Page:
CHN: Budget Could Move Forward in the House; Proposed Cuts to Select Programs Move, Too
After weeks of delay and uncertainty, the House budget resolution could be unveiled and debated this Wednesday in the House Budget Committee. The budget is almost certain to call for cuts to low-income programs that serve low-income and other disadvantaged populations.
To garner enough support from conservatives for the resolution, Republican leaders last week released plans to cut certain mandatory programs (those not subject to the annual appropriations process). House Ways and Means Chairman Kevin Brady (R-TX) produced plans that would cut $16.5 billion over two years and $98 billion over 10 years by eliminating the $1.7 billion Social Services Block Grant (H.R. 4724), denying the Child Tax Credit to millions of children (mostly citizens) in low-income working immigrant families (H.R. 4722), and ending limits on how much can be recovered if people getting insurance subsidies through the Affordable Care Act receive too much based on their actual income (H.R. 4723). These proposals are expected to be marked up on Wednesday, March 16. In addition, Energy and Commerce Chairman Fred Upton (R-MI) released a plan to eliminate the Prevention and Public Health Fund created under the Affordable Care Act, reduce Medicaid reimbursements to states for people in prison, and cut federal funding for the Children’s Health Insurance Program. His proposals, which would cut $25 billion over 10 years, will be taken up in that committee starting Monday, March 14.
Many members of the GOP, still unhappy that Congress last year approved replacing most of the scheduled sequester cuts for fiscal years 2016 and 2017, called for cuts to mandatory programs. They claimed these cuts would offset the additional $30 billion in discretionary spending approved as part of the Bipartisan Budget Act Congress passed last fall. However, as the Center on Budget and Policy Priorities pointed out, policymakers already paid for the $30 billion discretionary funding increase when they provided in in the Bipartisan Budget Act. And the cuts being proposed go well beyond the $30 billion increase over a 10-year period.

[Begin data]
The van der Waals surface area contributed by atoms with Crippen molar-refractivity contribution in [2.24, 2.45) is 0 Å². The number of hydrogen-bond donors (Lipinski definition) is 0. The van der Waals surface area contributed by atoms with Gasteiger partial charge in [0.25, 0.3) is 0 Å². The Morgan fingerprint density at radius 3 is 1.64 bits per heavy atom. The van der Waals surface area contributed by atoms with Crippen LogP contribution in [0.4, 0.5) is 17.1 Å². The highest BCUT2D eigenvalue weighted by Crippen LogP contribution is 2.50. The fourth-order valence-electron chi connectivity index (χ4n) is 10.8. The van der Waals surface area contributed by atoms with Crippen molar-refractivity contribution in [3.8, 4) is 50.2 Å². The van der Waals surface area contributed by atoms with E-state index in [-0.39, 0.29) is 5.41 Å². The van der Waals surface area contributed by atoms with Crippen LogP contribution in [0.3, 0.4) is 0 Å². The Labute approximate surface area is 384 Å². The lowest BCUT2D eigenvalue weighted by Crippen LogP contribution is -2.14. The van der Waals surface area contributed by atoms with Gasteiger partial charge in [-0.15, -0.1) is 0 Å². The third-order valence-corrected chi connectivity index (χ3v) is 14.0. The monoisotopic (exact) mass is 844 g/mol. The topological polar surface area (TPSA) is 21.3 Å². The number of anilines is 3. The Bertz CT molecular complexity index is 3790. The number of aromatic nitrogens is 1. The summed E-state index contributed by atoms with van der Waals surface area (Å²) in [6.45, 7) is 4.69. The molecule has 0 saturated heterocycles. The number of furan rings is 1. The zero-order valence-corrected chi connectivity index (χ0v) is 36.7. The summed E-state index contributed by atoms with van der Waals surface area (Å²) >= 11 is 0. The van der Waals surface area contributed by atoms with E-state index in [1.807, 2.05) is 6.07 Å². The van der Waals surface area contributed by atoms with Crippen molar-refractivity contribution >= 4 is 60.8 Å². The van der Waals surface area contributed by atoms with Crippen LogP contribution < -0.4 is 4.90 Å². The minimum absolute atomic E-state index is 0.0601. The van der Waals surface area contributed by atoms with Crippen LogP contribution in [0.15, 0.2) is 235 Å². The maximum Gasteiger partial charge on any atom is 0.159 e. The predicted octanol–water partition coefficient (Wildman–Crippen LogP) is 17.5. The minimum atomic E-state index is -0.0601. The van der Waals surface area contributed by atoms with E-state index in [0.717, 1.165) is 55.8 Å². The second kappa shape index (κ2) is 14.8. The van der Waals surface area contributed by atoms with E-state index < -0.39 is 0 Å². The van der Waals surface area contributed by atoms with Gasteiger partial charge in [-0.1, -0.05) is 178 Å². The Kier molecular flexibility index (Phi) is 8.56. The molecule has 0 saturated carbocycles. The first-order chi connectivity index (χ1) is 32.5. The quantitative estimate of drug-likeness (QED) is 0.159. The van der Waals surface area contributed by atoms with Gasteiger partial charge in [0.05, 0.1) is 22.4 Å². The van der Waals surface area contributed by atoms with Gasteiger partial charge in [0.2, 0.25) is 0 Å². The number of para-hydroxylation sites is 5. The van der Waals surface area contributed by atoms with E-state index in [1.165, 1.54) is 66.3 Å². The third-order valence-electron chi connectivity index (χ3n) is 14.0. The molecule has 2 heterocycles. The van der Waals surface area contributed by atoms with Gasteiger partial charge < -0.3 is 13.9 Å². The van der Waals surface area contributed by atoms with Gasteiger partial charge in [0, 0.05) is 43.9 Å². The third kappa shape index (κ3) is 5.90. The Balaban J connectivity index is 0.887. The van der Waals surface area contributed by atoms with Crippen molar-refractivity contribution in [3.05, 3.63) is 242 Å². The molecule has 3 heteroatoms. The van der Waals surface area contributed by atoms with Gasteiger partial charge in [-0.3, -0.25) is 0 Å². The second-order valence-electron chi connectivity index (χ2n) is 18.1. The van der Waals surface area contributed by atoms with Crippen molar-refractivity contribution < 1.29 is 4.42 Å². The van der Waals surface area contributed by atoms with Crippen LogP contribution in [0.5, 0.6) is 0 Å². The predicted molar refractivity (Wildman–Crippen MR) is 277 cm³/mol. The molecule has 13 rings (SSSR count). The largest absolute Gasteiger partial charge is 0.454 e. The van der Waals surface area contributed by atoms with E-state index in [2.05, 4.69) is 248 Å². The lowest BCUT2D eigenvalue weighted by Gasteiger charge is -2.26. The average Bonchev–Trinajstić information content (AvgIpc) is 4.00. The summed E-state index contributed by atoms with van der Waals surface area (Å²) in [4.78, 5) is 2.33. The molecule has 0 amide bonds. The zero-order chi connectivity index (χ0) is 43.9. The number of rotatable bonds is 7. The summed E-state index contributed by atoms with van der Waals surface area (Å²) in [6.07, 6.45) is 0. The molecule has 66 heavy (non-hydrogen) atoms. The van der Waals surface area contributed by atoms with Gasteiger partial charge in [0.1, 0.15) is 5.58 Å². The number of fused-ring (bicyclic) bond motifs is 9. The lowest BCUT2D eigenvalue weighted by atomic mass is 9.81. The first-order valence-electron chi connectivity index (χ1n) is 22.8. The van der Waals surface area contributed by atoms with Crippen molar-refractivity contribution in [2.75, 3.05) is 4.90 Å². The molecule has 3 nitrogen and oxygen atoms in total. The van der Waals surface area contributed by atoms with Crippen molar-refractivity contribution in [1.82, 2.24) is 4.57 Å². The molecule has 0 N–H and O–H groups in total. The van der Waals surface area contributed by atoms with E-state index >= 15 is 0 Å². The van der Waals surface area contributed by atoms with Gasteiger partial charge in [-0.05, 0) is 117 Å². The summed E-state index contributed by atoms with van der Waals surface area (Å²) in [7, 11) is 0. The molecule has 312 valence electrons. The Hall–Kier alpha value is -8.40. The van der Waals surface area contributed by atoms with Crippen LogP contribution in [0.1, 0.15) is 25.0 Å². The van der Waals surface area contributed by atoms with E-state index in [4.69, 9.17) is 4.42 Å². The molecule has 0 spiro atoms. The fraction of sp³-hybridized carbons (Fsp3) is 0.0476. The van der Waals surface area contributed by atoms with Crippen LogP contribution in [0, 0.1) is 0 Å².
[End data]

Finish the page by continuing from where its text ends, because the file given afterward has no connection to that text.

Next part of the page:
Senate Budget Committee Chairman Mike Enzi (R-WY) announced last week that he was postponing a markup of a budget resolution, leading many to believe the Senate won’t release a budget any time soon, if at all. Because the budget deal passed last fall included totals for discretionary spending for FY17, the appropriations process can go forward even without a budget resolution.
The Congressional Progressive Caucus will be holding a press conference on Tuesday, March 15 to address their budget proposal, “The People’s Budget.” Many advocates support this for its investments in programs that help lift low-income Americans out of poverty and to create millions of jobs. Coalition on Human Needs’ executive director Deborah Weinstein announced CHN’s endorsement of The People’s Budget in a Huffington Post opinion piece.
For many more details on President Obama’s budget request, including sections on select departmental budget requests and tax policy, see our February 16 special edition Human Needs Report. For more information on all things budget, see our FY17 budget resource page.